Friday, March 30, 2012

Negatives and Negation–Grammar Rules

When you want to express the opposite meaning of a particular word or sentence, you can do it by inserting a negation. Negations are words like no, not, and never. If you wanted to express the opposite of I am here, for example, you could say I am not here.

Below, you’ll find lists of common negative words used to negate ideas.

Negative words:

  • No
  • Not
  • None
  • No one
  • Nobody
  • Nothing
  • Neither
  • Nowhere
  • Never

Negative Adverbs:

Thursday, March 29, 2012

9 Adorable Animal Collective Nouns

Five hundred years ago, gentlemen used specialized vocabulary when referring to groups of animals. Most of the group names came from The Book of St. Albans, published in 1486. Their etymologies have been lost over the years, but why not have a guess?

A coterie of groundhogs

Around the eighteenth century, some French farmers called côtiers banded together to work feudal lands. A coterie is an exclusive group who spends time together pursuing common interests.

Wednesday, March 28, 2012

How to Date Introverts, From an Introvert

Dear Prospective Dates,

We need to talk. After a string of meh encounters, it’s time to clear the air: I’m a lady introvert*, and the way you’ve been going about courtship just isn’t working. As an introvert, I need a much lower level of mental stimulation to operate than ambiverts or extroverts require. Though everyone is different, you should know that we introverts don’t like “typical” dating approaches.

Monday, March 26, 2012

The Plural of Octopus: Octopi or Octopuses?

How do you make octopus plural? It’s simple!

The plural is octopuses. Why do some dictionaries also list octopi as a possibility? In Latin, some plurals end with an i. The problem is, octopus derives from Greek. The i was a mistake, but so many people adopted it that it became an acceptable alternative. Many people don’t like octopi, and you will rarely see it in edited works, but it does occasionally appear.

Thursday, March 22, 2012

Occurred, Occured, or Ocurred—Which Spelling Is Right?

Spelling words isn’t always easy, especially when they contain double letters. In this case, the correct spelling is occurred. How can you remember it when you need it?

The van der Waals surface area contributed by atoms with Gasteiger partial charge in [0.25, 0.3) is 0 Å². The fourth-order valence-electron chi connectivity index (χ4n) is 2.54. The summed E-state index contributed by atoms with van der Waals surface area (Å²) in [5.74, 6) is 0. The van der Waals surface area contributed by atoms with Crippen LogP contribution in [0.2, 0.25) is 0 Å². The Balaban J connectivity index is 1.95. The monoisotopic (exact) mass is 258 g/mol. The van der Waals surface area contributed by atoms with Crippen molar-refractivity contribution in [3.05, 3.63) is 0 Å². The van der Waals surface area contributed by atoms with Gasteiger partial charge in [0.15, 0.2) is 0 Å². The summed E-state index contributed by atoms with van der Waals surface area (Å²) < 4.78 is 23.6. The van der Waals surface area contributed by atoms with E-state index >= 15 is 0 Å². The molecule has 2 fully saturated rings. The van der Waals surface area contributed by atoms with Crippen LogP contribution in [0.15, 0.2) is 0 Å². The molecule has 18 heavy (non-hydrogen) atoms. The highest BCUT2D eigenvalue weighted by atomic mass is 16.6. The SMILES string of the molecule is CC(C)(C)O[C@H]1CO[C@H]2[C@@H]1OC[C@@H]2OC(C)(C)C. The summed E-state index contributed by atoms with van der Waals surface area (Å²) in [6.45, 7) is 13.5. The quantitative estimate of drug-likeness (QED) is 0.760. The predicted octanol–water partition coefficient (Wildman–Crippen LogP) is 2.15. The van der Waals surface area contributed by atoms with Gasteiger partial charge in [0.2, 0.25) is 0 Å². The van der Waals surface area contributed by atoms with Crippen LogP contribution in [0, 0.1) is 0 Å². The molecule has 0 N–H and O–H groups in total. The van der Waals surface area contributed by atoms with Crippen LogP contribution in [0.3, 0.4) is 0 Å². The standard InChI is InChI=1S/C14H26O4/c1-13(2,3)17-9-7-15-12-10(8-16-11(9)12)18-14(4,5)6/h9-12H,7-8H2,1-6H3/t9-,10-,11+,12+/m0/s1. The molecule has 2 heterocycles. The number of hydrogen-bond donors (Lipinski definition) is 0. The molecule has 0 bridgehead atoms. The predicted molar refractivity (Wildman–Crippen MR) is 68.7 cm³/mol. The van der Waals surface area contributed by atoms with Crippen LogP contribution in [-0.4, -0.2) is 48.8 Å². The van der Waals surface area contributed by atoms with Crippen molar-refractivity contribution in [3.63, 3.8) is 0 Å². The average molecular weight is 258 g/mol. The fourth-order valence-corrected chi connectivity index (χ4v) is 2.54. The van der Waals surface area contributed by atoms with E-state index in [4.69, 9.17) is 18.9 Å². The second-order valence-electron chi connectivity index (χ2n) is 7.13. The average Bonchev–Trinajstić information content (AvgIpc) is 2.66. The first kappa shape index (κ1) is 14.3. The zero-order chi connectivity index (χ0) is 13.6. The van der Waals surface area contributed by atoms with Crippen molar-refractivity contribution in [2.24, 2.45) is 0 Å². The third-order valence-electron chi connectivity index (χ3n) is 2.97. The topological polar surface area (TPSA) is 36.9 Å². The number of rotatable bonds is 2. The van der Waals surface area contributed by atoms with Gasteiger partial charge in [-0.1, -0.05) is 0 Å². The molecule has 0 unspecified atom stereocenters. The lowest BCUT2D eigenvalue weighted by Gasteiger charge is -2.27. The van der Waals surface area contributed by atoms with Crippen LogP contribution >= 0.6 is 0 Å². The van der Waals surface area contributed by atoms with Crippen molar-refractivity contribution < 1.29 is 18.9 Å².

The best way to remember how to spell occurred is to remember its double set of double consonants. In English, the final letter is doubled when a word of two or more syllables has stress on the final syllable. Occur fits the rule, so there are two Cs and two Rs in occurred.

5 Foundational Writers in Environmentalism

We tend to look at the world’s problems with sustainable development and environmental troubles as the burning issues of our time. The environmentalist movement has been gaining momentum for the last couple of decades, and at this point, most of us should acknowledge that the world has a problem and that we need to fix it. For those purposes, here’s a short list of influential authors who will help inspire the environmentalist in you.

Tuesday, March 20, 2012

Grammar Basics: What Is Objective Case?

An direct object is a noun or noun phrase that receives the action of a transitive verb. For example:

Alice caught the baseball.

Subject=Alice Verb=caught Object=baseball

A direct object answers the question of who(m) or what. In the sentence above, you could determine that ‘baseball’ is a direct object by asking the question: What did Alice catch? She caught the baseball.

Monday, March 19, 2012

Knowledge is Power: Using Idioms To Give Power To Your Writing

Some writers use idioms to “add color” to their writing, while others are adamant about keeping their text as simple as possible. While idioms can certainly clutter your work with unnecessary detail, they may also introduce powerful imagery into your text. Since “knowledge is power,” let’s take a look at the best way to accomplish this.